Virtual Fighting Championship wants to bring the excitement of fighting games to the realm of VR. Fighting games revolutionized arcades. Coming out of the 80’s heyday you see in Stranger Things, arcade operators needed a way to turbocharge profits and fighting games pit two users against one another directly. Suddenly, your skills mattered at the moment, and the cost was high if you lost.
Virtual reality’s early start is playing out a lot like those early arcade days, where high score games tend to rule the competitive landscape. Until recently, competitive VR multiplayer has been a difficult prospect. Now, multiple titles build specifically for online matchmaking.
Their simulation relies on some gimmicks but promises a reliable translation of physics to create a realistic fighting scenario based on your physical abilities.
The game is not yet in Early Access, but VFC already garnered buzz ahead of the July 13th release date.
What is VFC?
Virtual Fighting Championship is a room-scale boxing simulation that uses three classes/types of characters to facilitate a classic fighting game matchup. You can think of the game as boxing, but with the added twist of unique characteristics, skills, and moves that change depending on the character you choose.
Early Access releases of this game will feature 3 fighters, LAN capability and PvP multiplayer, so players get a feel for what the developer is attempting to accomplish. From the video footage, it looks like much of that work is already done. There isn’t much single player content in the game; the focus is on real-world interactions.
Players will need to duck, tilt their bodies, dash, and even jump to find an opportune space to strike. Backhands, low blows, elbows, everything is legal. You can also dance if that’s your thing. Players are already able to jab, cross-over, hook, and perform 360-degree punches.
A typical fighting game focuses on button combinations to achieve special moves. This game will utilize the grips on your controller to help less-skilled users deal damage and stay in the game. Those who are able-bodied and skilled at boxing should do well in the league. The game will track ferocity of blows, calories lost, and other physical attributes that determine how hard you hit and if you win the fight.
Even the Dempsey Roll is possible.
The VRFI Bottom Line
Fighting games are typically hard, so virtual fighting games that translate your movements into an avatar would lower the bar for entry for many of us. Most of us grew up playing with swords, boxing gloves or just running around and climbing or jumping. Today it might be cardio at the gym in a boxing class. When you’re the one throwing the punches, you don’t need to think about what buttons to push.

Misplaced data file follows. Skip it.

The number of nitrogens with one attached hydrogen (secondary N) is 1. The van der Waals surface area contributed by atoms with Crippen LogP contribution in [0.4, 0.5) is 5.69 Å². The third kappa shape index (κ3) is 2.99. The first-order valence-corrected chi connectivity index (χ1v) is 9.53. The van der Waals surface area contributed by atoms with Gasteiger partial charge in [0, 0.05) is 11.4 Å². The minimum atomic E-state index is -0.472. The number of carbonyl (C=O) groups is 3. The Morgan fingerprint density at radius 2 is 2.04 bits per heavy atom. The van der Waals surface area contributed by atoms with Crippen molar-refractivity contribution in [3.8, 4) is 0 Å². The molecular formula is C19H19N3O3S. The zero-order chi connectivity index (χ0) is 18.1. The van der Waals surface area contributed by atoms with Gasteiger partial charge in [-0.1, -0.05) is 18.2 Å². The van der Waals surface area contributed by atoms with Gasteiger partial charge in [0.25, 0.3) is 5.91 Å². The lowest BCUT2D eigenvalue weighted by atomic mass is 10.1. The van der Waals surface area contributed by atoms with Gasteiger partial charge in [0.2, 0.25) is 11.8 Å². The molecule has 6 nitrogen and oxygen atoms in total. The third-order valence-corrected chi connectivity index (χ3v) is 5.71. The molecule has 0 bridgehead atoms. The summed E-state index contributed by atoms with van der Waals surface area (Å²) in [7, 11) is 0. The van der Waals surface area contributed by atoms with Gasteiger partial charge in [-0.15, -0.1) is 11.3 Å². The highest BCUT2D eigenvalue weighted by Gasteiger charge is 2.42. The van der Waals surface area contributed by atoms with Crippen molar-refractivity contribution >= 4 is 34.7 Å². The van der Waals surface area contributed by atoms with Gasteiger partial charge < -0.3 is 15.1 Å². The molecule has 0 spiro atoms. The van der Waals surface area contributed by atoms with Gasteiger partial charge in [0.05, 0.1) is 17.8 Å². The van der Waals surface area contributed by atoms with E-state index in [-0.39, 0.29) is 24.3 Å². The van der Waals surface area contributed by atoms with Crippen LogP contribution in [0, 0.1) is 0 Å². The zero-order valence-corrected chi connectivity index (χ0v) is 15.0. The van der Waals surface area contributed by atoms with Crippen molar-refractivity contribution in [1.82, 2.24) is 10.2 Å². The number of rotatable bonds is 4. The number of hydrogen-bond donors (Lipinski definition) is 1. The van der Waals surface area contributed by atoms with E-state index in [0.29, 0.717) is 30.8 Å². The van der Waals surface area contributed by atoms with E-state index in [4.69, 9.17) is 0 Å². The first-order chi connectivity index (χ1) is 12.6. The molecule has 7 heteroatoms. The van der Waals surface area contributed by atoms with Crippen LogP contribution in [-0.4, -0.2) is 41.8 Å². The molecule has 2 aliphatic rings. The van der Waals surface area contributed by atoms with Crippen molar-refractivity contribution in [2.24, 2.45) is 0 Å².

Emphasizing your power and skill gives VR Fitness heads something to work toward. Ultimately, that’s the goal of VR Fitness. A world of eSports is on the cusp with games like Virtual Fighting Championship leading the way. Virtual Boxing League is attempting a similar endeavor, a pure fighting game designed around eSports.
The Future of VR Boxing
Fighting games in VR need good physics and some arcadey elements that allow for less skilled fighters to participate. Virtual Fighting Championship addresses the problem that Virtual Boxing League does not: skill deficit. Not everyone is an excellent boxer. Most of us can throw a punch. Not everyone can dodge one or knows how to roll with one.
VFC seems to understand this and simulates body tackles and spinning backfists, with some extra special moves. A life-gauge or damage based approach might shift how the game works, and reward those who flail around. The Thrill of the Fight created an entire behind-the-scenes calculation to avoid this scenario. Some tweaking will help improve how the game is scored, how winners are determined and how knockdowns might work.
Boxing provides a good model for VR fighting, but it’s important to balance for people who will cheat the system. Especially in a multiplayer-centric title such as VFC.
Overall, we are excited to see what Virtual Fighting Championship can do. The class-based approach will encourage players to take a specific approach to each fight based on the skills available to them.